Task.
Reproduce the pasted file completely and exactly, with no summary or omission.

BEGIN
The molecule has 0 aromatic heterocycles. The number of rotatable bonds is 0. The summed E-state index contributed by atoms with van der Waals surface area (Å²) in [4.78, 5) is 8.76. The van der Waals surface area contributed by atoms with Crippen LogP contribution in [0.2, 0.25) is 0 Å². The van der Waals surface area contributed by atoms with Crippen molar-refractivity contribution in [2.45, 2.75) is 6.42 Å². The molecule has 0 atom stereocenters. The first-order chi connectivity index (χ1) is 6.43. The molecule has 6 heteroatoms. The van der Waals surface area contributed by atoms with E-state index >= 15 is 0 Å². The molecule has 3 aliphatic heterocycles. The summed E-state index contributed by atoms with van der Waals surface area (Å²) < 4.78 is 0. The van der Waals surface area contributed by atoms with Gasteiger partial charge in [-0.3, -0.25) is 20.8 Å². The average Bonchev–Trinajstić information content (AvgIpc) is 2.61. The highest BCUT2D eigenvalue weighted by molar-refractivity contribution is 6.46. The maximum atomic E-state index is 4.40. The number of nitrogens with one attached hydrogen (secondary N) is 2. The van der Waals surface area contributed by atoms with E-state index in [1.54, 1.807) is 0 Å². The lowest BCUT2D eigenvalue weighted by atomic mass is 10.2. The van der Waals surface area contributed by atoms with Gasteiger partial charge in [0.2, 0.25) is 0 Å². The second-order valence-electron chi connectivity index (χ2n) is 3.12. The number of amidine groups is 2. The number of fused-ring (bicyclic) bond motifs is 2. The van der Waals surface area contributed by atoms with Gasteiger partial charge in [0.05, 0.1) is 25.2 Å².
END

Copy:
The molecule has 0 aromatic heterocycles. The number of rotatable bonds is 0. The summed E-state index contributed by atoms with van der Waals surface area (Å²) in [4.78, 5) is 8.76. The van der Waals surface area contributed by atoms with Crippen LogP contribution in [0.2, 0.25) is 0 Å². The van der Waals surface area contributed by atoms with Crippen molar-refractivity contribution in [2.45, 2.75) is 6.42 Å². The molecule has 0 atom stereocenters. The first-order chi connectivity index (χ1) is 6.43. The molecule has 6 heteroatoms. The van der Waals surface area contributed by atoms with E-state index >= 15 is 0 Å². The molecule has 3 aliphatic heterocycles. The summed E-state index contributed by atoms with van der Waals surface area (Å²) < 4.78 is 0. The van der Waals surface area contributed by atoms with Gasteiger partial charge in [-0.3, -0.25) is 20.8 Å². The average Bonchev–Trinajstić information content (AvgIpc) is 2.61. The highest BCUT2D eigenvalue weighted by molar-refractivity contribution is 6.46. The maximum atomic E-state index is 4.40. The number of nitrogens with one attached hydrogen (secondary N) is 2. The van der Waals surface area contributed by atoms with E-state index in [1.54, 1.807) is 0 Å². The lowest BCUT2D eigenvalue weighted by atomic mass is 10.2. The van der Waals surface area contributed by atoms with Gasteiger partial charge in [0.2, 0.25) is 0 Å². The second-order valence-electron chi connectivity index (χ2n) is 3.12. The number of amidine groups is 2. The number of fused-ring (bicyclic) bond motifs is 2. The van der Waals surface area contributed by atoms with Gasteiger partial charge in [0.05, 0.1) is 25.2 Å².